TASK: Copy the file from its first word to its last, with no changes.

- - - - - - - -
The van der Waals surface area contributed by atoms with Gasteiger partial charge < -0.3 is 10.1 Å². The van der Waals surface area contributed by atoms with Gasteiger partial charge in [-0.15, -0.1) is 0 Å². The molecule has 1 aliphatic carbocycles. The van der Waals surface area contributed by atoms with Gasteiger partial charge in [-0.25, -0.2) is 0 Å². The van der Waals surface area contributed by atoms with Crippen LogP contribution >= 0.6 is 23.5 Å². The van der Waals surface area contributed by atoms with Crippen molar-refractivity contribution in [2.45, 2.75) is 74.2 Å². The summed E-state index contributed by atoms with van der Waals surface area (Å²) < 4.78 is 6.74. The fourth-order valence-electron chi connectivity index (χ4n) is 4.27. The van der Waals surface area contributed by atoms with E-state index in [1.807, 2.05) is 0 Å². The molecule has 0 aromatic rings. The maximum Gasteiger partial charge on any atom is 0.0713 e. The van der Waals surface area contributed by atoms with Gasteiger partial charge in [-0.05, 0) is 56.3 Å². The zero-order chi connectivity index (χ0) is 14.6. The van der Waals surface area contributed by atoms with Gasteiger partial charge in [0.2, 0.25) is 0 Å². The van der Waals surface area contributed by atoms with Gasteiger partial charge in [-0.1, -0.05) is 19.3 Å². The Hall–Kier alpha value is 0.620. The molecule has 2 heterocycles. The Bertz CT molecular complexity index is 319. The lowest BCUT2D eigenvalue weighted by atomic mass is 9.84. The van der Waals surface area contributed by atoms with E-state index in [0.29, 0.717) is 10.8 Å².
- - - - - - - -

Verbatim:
The van der Waals surface area contributed by atoms with Gasteiger partial charge < -0.3 is 10.1 Å². The van der Waals surface area contributed by atoms with Gasteiger partial charge in [-0.15, -0.1) is 0 Å². The molecule has 1 aliphatic carbocycles. The van der Waals surface area contributed by atoms with Gasteiger partial charge in [-0.25, -0.2) is 0 Å². The van der Waals surface area contributed by atoms with Crippen LogP contribution >= 0.6 is 23.5 Å². The van der Waals surface area contributed by atoms with Crippen molar-refractivity contribution in [2.45, 2.75) is 74.2 Å². The summed E-state index contributed by atoms with van der Waals surface area (Å²) < 4.78 is 6.74. The fourth-order valence-electron chi connectivity index (χ4n) is 4.27. The van der Waals surface area contributed by atoms with E-state index in [1.807, 2.05) is 0 Å². The molecule has 0 aromatic rings. The maximum Gasteiger partial charge on any atom is 0.0713 e. The van der Waals surface area contributed by atoms with Gasteiger partial charge in [-0.05, 0) is 56.3 Å². The zero-order chi connectivity index (χ0) is 14.6. The van der Waals surface area contributed by atoms with Gasteiger partial charge in [0.2, 0.25) is 0 Å². The van der Waals surface area contributed by atoms with Gasteiger partial charge in [-0.1, -0.05) is 19.3 Å². The Hall–Kier alpha value is 0.620. The molecule has 2 heterocycles. The Bertz CT molecular complexity index is 319. The lowest BCUT2D eigenvalue weighted by atomic mass is 9.84. The van der Waals surface area contributed by atoms with E-state index in [0.29, 0.717) is 10.8 Å².